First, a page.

And at the mouth of the inlet, where Taunton Bay dwindles to the narrows that used to be called Sullivan River and opens onto Frenchman’s Bay, the tide creates what is known as a “reversing falls,” where the rising tide creates a dangerous rapids heading into Taunton Bay, and with a falling tide, creates the same rapids in the opposite direction. The current is fierce, up to 13 knots. 

But it is Taunton Bay Road that is what I am most interested in. Just after the silent bridge, there is a left turn that takes you through West and North Sullivan along the eastern shore of Taunton Bay. It continues out of town along Hog Bay and into Franklin. The road is beaded with old homes, usually clapboard with front porches and foundations or stoops made from granite once quarried locally. 

Across the water, Taunton Bay opens up into Egypt Bay and the town of Egypt, made famous — or notorious — by Carolyn Chute’s 1994  book, The Beans of Egypt, Maine. 

Among other losses in Sullivan are Jerry’s Hardware and, while Gordon’s Wharf is still extant, the busy fishing business is gone. There are a few family cemeteries, an art studio where stone sculpture is made, and a ceramic studio. 

 

This last time I visited, I attempted to make a “portrait” of this end of Sullivan, the way Alfred Stieglitz made a portrait of Georgia O’Keeffe — hundreds of photos that I hoped would, in aggregate, give a sense of the place. I can only share a tiny fraction here. You can find a more detailed portrait of a single house at (link here). 

There are three reasons to photograph something you care about. First, simply to capture it so as to possess it, for the sake of memory, the way you keep old snapshots of family birthdays and vacations. Second is to create art, that is, to make an image out of shapes and colors in a design that has graphic interest. But third is to see.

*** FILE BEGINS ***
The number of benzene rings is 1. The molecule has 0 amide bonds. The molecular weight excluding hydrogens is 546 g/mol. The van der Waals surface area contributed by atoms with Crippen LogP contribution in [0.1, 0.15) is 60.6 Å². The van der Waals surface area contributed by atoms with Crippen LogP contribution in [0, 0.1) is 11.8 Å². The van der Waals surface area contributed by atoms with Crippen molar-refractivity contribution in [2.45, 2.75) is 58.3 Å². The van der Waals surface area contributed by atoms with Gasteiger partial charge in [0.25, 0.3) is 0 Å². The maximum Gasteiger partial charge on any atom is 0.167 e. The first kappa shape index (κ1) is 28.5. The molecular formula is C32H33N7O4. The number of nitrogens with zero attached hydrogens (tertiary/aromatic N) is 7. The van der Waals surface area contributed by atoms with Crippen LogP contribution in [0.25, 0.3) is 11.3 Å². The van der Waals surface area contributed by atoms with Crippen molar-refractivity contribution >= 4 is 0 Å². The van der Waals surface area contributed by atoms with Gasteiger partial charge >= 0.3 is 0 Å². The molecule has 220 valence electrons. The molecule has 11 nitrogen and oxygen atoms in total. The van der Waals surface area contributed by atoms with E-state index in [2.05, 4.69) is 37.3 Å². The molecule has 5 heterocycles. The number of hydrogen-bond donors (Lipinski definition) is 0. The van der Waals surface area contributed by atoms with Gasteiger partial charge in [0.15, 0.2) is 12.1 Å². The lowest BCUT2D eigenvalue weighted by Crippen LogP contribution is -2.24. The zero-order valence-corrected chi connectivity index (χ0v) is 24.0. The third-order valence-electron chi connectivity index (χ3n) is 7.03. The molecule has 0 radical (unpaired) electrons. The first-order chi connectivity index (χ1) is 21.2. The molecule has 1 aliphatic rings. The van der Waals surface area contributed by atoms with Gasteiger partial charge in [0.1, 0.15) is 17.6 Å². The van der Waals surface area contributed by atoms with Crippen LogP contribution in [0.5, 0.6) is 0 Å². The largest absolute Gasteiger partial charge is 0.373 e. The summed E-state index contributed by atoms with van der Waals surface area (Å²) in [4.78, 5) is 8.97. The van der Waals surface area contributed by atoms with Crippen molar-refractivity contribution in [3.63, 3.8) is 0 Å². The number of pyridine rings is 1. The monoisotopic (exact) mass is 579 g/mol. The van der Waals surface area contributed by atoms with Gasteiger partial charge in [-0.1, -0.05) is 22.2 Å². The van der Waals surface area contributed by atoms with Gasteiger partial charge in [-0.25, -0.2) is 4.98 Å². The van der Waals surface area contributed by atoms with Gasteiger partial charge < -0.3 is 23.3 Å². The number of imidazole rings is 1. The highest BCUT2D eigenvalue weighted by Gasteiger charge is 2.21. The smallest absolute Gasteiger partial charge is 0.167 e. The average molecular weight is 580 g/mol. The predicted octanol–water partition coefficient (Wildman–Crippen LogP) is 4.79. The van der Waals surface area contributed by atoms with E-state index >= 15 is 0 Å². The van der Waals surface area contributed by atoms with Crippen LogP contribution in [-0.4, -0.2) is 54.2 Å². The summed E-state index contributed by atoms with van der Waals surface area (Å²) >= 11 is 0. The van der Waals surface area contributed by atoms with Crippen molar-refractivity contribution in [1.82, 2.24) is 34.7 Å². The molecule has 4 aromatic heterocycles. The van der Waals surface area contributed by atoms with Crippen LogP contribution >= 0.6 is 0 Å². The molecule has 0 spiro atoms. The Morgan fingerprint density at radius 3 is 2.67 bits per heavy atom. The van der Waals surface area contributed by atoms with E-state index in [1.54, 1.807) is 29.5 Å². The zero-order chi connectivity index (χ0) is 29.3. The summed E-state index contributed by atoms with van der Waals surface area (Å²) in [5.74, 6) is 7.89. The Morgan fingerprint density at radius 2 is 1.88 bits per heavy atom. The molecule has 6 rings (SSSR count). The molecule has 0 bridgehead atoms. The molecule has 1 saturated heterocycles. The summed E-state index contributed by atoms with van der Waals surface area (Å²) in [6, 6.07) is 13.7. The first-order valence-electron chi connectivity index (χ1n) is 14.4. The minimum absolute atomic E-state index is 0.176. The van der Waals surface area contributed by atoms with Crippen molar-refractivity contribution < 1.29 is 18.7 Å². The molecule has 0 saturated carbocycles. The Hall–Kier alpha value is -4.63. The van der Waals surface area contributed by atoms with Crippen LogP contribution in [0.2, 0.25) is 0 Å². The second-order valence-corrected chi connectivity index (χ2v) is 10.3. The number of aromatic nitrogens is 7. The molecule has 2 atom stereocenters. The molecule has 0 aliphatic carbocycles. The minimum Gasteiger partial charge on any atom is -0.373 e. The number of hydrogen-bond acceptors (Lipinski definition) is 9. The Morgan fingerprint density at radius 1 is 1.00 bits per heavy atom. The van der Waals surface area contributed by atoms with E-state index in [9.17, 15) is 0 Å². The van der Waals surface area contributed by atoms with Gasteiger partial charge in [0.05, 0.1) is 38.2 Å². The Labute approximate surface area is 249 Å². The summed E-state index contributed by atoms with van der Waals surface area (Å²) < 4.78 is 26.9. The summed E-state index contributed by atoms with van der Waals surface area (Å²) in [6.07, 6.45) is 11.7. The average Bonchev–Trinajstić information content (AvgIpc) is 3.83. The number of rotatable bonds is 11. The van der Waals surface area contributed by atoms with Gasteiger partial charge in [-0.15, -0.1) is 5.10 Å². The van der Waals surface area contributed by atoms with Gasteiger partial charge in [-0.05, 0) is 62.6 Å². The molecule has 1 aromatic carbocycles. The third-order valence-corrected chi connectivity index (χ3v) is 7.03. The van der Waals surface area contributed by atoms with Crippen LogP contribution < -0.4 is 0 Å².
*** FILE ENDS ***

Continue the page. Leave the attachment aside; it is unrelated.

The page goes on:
We look over so much at every minute of every day, but seldom see it. Looking closely, paying attention to details, absorbing character, seeing relationships — these things come with seeing with purpose. Seeing is engaging. Engaging is being alive. 

Wandering through Sullivan, I wanted to gather albumblätter  for my scrapbook; I also wanted to make something that might be, in its tiny way, considered art; but most of all, I wanted to use my camera as a way of focusing my sometimes wayward attention on something I want to know more deeply.  It is a way of expressing affection. Photographing, done this way, is a means of caring.

To collect snaps, or to frame art are fine in themselves, but using the lens to focus the mind and heart is infinitely more rewarding. It creates meaning.

Click on any image to enlarge

Many years ago, I attended a photo staff meeting at my newspaper and the photo editor was complaining about a picture that a very talented staffer had made. For him, it was too arty.

“This is a newspaper,” he said. “Our photographs must be clear. We cannot have any ambiguity in them. If it is a picture of a house, I want it in the center of the frame, and I want the whole house. Like a real estate photo. We are not making images for a gallery; we are showing readers what the story is about.”

I remember cringing, but I said nothing. I was not on the staff, but just a travel writer who made my own photographs for my stories. I was in the meeting by default. 

The idea that a photograph was merely an illustration to back up words bothered me then, and it bothers me now. Instead of a supplement, I thought of them as amplification. 

Some things can be said better visually than verbally. The photo might very well be able to stand on its own. 

But, in a culture of verbal people — as a newspaper tends to be — a picture is a stand-in for words. You should be able to point to something in the photograph and name it: “House.” The name then, takes over, and any visual information is immediately rendered moot. Very like when you head to a rest room at a McDonald’s and the pictures on the doors tells which one to open. The image becomes a pictogram. 

This is the way many people regard photographs. They look and they name. “Aunt Julia.” “The house I used to live in.” “Niagara Falls.” Then they turn the page in the album. “Here is me at my prom.”